There, are however, two basic ways to get legal permanent residence for your future husband without legal problems. In general terms, they are:
(1) The fiancé visa. You, the US citizen, file a petition with US Citizenship and Immigration Services (USCIS) for your future husband. This process includes providing proof that the two of you have met personally during the last 2 years and intend to marry in the US. Once USCIS grants the petition, the US State Department takes over the case. Ultimately your fiancé has an interview at the US Consulate in Dublin. He receives the visa and travels to the US, after which he has 90 days to marry you. As soon as the marriage has taken place, he can immediately file for permanent residence with USCIS and remain here while the application is being processed.
(2) Consular processing for an immigrant (permanent resident) visa. With this option, you get married abroad. Then you file a petition with USCIS and, again, once it is granted the case is transferred to the US State Department. Your future husband then files an application for an immigrant visa, has an interview at the US Consulate, receives the visa, and travels to the US – only this time he enters with permanent residence already granted and no further applications need to be filed in the US.
Which option is preferable for a particular couple depends on the details of individual cases. You can visit one of our weekly legal clinics for a free, confidential discussion of the options.
Disclaimer: These articles are published to inform generally, not to advise in individual cases. Immigration law is always subject to change. US Citizenship and Immigration Services and the US Department of State frequently amend regulations and alter processing and filing procedures. For legal advice seek the assistance of IIIC immigration legal staff.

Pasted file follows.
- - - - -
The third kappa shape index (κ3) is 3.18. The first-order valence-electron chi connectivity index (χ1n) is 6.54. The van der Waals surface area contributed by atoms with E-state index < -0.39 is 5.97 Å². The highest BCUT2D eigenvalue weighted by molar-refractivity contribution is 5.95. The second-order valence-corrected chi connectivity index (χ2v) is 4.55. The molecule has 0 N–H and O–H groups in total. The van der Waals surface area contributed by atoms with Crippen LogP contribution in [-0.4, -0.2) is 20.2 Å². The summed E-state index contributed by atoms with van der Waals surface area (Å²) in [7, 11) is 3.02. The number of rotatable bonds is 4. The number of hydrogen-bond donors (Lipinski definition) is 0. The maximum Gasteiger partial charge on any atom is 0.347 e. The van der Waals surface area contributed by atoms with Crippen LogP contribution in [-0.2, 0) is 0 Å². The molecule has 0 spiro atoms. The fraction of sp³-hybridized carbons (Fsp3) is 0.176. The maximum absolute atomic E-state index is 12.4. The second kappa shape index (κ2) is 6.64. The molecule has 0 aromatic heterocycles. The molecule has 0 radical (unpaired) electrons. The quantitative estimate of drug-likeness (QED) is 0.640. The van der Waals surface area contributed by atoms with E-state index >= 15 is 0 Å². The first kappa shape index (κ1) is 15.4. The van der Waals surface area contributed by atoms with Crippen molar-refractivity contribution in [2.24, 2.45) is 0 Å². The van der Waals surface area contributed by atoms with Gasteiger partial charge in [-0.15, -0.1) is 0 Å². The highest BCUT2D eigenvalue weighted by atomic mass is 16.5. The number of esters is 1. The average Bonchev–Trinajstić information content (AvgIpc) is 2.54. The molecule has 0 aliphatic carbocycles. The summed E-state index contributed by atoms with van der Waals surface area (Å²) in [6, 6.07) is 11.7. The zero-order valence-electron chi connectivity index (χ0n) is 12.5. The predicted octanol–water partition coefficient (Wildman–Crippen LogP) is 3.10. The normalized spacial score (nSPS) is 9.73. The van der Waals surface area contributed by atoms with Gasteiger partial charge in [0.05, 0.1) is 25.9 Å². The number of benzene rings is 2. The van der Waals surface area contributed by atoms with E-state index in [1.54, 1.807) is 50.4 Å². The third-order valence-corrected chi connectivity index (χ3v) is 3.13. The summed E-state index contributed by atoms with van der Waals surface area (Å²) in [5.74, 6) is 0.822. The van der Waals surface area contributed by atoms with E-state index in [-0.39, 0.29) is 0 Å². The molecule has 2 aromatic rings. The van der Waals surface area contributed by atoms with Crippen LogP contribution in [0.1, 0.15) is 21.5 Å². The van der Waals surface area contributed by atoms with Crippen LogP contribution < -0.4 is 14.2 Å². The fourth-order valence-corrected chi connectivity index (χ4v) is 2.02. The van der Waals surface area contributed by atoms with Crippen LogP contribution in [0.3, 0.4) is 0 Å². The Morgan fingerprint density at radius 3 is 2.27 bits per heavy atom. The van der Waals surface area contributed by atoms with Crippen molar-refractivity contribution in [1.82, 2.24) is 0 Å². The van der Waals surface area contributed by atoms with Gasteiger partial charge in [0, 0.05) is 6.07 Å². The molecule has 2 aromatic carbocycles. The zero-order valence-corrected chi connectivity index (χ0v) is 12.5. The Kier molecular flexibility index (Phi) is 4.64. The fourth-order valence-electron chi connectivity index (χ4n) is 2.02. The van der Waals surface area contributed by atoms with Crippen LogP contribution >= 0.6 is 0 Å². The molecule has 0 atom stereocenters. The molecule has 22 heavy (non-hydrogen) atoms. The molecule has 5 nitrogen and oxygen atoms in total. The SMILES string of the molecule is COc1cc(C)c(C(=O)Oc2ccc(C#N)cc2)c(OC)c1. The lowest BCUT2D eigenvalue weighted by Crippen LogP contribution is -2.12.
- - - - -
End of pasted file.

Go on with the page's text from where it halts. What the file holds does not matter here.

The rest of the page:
Daragh McCafferty lands amazing role thanks to J-1 IWT internship
Ever since I visited America in 2005 on holiday, I had wanted to live there to experience the culture and get a taste of the different lifestyle. Following my graduation from studying Planning at Queens University Belfast I had my chance. My friends and I heard about the graduate J-1 IWT visa through the IIIC website. We decided to go for it! With the job market in Ireland and elsewhere ruthlessly competitive without experience, a year of work in America would definitely give us an edge.
The IIIC were extremely helpful in helping me obtain the working visa, offering support every step of the way, and making it really straightforward. They provided everything from support getting an internship to advice on the area and things to experience in the cities. The centre provided the perfect base to start from.
I got an internship with Gentle Giant Logistics as a Coordinator, applying what I learned at University to the job, such as infrastructure planning, determining the most efficient transport routes across the entire United States. The experience I gained was immense, especially working in such a huge market as the U.S. Having this professional experience in such a market would definitely draw attention on my CV.
Having completed the J1WT program, I have grown professionally and personally. Once home, I applied for a few jobs opportunities and within a week had an interview at Red Bull one of biggest sports drink brands in the world. Because of my experience at Gentle Giant, I was offered the position of Logistics Coordinator ahead of over 20 other ‘final stage’ candidates. I’m now in an amazing role at Red Bull which I really enjoy, a role that I would have unlikely been offered had I not had Logistics experience in such an influential market as the US – all thanks to the J-1IWT program and to IIIC!
Quote of the Week
"To read a poem in January is as lovely as to go for a walk in June." - Jean-Paul Sartre